Diabetic Eye Care

Cataract formation in patients with diabetes often occurs at a much quicker rate than in patients with age-related cataracts. In addition to the formation of cataracts, several other problems can arise in the eye as a result of diabetes. These include refractive shift, diabetic retinopathy, and diabetic macular edema.

Refractive Shift

One of the most common conditions affecting diabetics, a refractive shift, can occur before the patient knows that he or she has diabetes. The variations in an individual’s glucose level that are associated with diabetes can lead to fluctuating fluid levels in the eye’s crystalline lens.

When glucose levels are high, fluid levels rise and the lens thickens, causing a myopic (nearsighted) refractive shift.

When glucose levels drop, so do fluid levels, resulting in a thinner lens and a hyperopic (farsighted) refractive shift.

Because a diabetic’s glucose level can fluctuate widely without treatment, it can be extremely difficult to accurately diagnose a diabetic patient’s refractive error. Blurred vision can also occur if the blood sugar level increases suddenly, and can last for several weeks.

Diabetic Retinopathy

Diabetic retinopathy is a serious, but usually preventable, problem that can occur in patients who have had diabetes for many years.Retinopathy is defined as non-inflammatory damage to the retina. It is generally caused by circulatory problems with blood vessels in the eye. Eventually these vessels collapse and deteriorate.

Over time this deterioration affects blood flow to the macula, leading to loss of fine vision and finally blindness. In its early stages, it rarely causes vision problems and is only detectable by a trained physician. However, it can progress to a more severe form called proliferative diabetic retinopathy (PDR) and cause permanent vision loss.

Laser surgery and other procedures are very effective in treating diabetic retinopathy, and can reduce the risk of vision loss to less than 5 percent in conjunction with a good glycemic control strategy.

Diabetic Macular Edema

Diabetic macular edema, which is closely related to diabetic retinopathy, is defined as a swelling of the retina and macula as a result of blood leakage from damaged vessels in the eye.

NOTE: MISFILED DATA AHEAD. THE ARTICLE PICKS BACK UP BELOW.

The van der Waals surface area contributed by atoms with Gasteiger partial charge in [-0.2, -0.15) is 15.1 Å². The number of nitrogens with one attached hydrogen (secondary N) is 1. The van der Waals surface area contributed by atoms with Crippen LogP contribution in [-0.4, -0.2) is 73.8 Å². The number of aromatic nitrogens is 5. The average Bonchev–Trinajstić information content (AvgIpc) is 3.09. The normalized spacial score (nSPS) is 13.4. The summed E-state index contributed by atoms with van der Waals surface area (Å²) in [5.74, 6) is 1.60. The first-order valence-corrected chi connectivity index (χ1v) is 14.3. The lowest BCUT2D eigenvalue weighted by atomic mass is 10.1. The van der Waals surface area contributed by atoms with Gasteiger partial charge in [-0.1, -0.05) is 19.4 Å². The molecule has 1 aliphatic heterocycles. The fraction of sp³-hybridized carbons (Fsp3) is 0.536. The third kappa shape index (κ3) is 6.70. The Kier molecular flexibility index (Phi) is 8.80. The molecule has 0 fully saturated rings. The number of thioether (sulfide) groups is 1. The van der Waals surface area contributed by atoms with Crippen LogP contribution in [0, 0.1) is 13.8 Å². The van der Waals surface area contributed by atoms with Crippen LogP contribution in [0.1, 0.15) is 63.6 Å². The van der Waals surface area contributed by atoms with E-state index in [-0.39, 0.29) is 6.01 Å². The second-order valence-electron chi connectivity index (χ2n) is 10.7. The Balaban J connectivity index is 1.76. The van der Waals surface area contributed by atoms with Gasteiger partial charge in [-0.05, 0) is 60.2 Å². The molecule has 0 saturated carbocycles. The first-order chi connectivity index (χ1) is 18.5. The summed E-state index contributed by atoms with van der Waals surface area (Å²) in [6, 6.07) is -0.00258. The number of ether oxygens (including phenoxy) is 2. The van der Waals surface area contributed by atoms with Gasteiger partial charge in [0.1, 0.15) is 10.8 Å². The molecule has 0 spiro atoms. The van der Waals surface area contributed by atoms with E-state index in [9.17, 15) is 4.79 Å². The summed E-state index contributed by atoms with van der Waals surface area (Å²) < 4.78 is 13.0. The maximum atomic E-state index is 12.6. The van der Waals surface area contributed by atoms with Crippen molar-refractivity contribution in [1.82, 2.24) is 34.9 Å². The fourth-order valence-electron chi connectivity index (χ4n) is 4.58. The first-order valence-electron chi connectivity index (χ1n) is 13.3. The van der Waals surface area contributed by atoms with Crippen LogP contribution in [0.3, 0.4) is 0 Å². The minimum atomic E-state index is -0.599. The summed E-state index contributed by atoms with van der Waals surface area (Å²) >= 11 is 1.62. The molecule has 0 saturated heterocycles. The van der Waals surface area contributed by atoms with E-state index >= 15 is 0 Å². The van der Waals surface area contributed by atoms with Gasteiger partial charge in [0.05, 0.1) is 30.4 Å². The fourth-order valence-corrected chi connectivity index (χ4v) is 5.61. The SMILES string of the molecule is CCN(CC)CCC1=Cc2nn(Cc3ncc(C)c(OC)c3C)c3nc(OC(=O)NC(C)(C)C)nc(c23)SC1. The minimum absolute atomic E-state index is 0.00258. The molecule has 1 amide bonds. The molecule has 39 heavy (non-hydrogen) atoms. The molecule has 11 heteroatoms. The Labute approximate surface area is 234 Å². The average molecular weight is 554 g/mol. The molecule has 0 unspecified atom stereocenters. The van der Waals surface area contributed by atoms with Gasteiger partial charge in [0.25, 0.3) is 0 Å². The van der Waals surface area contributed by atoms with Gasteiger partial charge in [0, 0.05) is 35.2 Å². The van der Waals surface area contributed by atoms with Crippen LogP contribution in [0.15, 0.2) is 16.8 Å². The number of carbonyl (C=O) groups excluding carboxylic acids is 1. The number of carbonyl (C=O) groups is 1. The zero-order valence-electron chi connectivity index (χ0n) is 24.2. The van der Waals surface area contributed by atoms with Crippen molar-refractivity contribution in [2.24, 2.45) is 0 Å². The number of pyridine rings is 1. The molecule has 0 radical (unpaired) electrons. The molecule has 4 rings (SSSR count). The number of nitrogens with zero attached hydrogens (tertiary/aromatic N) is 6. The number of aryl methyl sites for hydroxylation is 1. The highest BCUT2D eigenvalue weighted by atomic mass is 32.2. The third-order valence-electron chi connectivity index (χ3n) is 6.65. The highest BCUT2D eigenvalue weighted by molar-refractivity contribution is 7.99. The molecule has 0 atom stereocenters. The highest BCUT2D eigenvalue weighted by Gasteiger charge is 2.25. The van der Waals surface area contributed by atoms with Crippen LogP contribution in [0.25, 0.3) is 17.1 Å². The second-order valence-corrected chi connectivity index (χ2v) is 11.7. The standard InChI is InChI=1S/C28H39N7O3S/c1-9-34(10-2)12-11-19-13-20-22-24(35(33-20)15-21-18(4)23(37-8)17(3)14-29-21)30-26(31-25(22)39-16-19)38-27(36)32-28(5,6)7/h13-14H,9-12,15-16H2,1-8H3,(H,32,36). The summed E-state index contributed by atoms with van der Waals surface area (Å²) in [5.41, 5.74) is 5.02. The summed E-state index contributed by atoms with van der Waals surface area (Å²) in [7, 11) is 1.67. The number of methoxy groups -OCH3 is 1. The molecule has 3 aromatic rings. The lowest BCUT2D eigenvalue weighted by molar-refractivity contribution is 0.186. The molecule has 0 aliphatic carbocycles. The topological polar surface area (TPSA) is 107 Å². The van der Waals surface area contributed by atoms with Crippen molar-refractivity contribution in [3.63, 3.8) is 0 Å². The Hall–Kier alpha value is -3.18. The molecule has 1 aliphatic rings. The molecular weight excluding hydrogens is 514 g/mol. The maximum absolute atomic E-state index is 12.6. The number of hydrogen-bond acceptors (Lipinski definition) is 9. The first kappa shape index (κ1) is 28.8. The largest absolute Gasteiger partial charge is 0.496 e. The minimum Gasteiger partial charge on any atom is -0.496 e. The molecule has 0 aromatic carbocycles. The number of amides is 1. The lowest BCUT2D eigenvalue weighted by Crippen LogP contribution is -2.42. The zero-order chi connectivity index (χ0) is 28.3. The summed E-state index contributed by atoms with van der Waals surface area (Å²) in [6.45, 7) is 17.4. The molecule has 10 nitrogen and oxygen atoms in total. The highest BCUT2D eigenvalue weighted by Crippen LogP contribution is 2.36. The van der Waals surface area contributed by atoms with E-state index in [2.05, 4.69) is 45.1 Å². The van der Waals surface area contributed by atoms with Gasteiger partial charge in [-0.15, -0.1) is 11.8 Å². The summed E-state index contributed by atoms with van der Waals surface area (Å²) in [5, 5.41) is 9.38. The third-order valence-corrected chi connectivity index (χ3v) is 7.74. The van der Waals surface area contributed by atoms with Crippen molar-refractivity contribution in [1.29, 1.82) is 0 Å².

As the macula and retina thicken with fluid, the patient’s vision becomes progressively distorted, and eventually long-term damage and vision loss will occur without treatment. Fortunately, there are effective laser treatments designed to address macular edema as well.

Because many types of diabetic eye conditions do not show symptoms until it is too late for treatment, it is crucial for patients with diabetes to have their eyes examined regularly by an ophthalmologist. Early detection and treatment is the only way to address these conditions without partial or total vision loss.

Diabetic Eye Care FAQs

What is a diabetic eye exam?

A diabetic eye exam refers to a full eye exam which includes checking the vision, the eye pressure, the pupils, the eye movements, the front part of the eye (anterior segment) with a machine called a slit lamp, and the back part of the eye (posterior segment or retina) with a direct and indirect ophthalmoscope. The exam of the posterior segment or retina, is the most important part of the exam as that is where diabetes can affect the eye in the initial stages of diabetic retinopathy.

Will diabetes affect my eyes?

Absolutely! It is very important for a diabetic patient to have a yearly eye exam so that Dr. Burns can monitor the back of the eye, which is called the retina. Call the office today so that we can schedule a diabetic eye exam. Your GP/Endocrinologist will be notified by letter that you were examined in our office.

Can Diabetes affect only one eye?

Yes, but that is somewhat unusual. Most of the time, diabetic retinopathy affects both eyes with about the same severity. If only one eye is involved, there is very often another cause other than diabetes.

Does Dr Burns perform diabetic eye exams?

Yes. We recommend yearly exams for diabetic patients who are under control, and more frequent exams if the diabetes is poorly controlled.

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